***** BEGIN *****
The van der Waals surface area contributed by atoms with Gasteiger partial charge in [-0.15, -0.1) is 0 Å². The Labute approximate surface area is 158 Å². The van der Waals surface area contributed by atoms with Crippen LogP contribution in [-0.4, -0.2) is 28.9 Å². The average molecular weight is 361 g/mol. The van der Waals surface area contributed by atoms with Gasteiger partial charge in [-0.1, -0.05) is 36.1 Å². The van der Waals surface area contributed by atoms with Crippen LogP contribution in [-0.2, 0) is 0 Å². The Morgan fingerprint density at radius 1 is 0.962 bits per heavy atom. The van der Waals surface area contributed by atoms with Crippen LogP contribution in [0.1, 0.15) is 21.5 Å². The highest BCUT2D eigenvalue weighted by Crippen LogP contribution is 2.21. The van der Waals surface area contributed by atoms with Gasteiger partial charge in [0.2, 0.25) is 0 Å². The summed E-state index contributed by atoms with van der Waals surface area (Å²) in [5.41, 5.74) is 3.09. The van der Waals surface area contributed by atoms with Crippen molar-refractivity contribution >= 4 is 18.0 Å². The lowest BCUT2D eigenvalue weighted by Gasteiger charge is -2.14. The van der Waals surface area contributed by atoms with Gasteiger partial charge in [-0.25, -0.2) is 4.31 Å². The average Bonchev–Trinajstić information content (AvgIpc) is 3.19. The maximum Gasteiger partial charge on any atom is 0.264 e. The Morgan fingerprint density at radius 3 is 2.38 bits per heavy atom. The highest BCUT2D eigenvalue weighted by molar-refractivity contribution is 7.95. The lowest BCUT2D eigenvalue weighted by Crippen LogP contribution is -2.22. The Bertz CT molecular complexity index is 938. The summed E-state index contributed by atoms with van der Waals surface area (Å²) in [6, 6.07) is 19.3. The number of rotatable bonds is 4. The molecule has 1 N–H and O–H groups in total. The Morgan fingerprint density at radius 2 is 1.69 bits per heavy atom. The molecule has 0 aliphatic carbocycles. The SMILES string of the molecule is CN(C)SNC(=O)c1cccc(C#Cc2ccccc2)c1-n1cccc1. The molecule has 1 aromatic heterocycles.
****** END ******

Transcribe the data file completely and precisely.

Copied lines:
The van der Waals surface area contributed by atoms with Gasteiger partial charge in [-0.15, -0.1) is 0 Å². The Labute approximate surface area is 158 Å². The van der Waals surface area contributed by atoms with Crippen LogP contribution in [-0.4, -0.2) is 28.9 Å². The average molecular weight is 361 g/mol. The van der Waals surface area contributed by atoms with Gasteiger partial charge in [-0.1, -0.05) is 36.1 Å². The van der Waals surface area contributed by atoms with Crippen LogP contribution in [-0.2, 0) is 0 Å². The Morgan fingerprint density at radius 1 is 0.962 bits per heavy atom. The van der Waals surface area contributed by atoms with Crippen LogP contribution in [0.1, 0.15) is 21.5 Å². The highest BCUT2D eigenvalue weighted by Crippen LogP contribution is 2.21. The van der Waals surface area contributed by atoms with Gasteiger partial charge in [0.2, 0.25) is 0 Å². The summed E-state index contributed by atoms with van der Waals surface area (Å²) in [5.41, 5.74) is 3.09. The van der Waals surface area contributed by atoms with Crippen molar-refractivity contribution >= 4 is 18.0 Å². The lowest BCUT2D eigenvalue weighted by Gasteiger charge is -2.14. The van der Waals surface area contributed by atoms with Gasteiger partial charge in [-0.25, -0.2) is 4.31 Å². The average Bonchev–Trinajstić information content (AvgIpc) is 3.19. The maximum Gasteiger partial charge on any atom is 0.264 e. The Morgan fingerprint density at radius 3 is 2.38 bits per heavy atom. The highest BCUT2D eigenvalue weighted by molar-refractivity contribution is 7.95. The lowest BCUT2D eigenvalue weighted by Crippen LogP contribution is -2.22. The Bertz CT molecular complexity index is 938. The summed E-state index contributed by atoms with van der Waals surface area (Å²) in [6, 6.07) is 19.3. The number of rotatable bonds is 4. The molecule has 1 N–H and O–H groups in total. The Morgan fingerprint density at radius 2 is 1.69 bits per heavy atom. The molecule has 0 aliphatic carbocycles. The SMILES string of the molecule is CN(C)SNC(=O)c1cccc(C#Cc2ccccc2)c1-n1cccc1. The molecule has 1 aromatic heterocycles.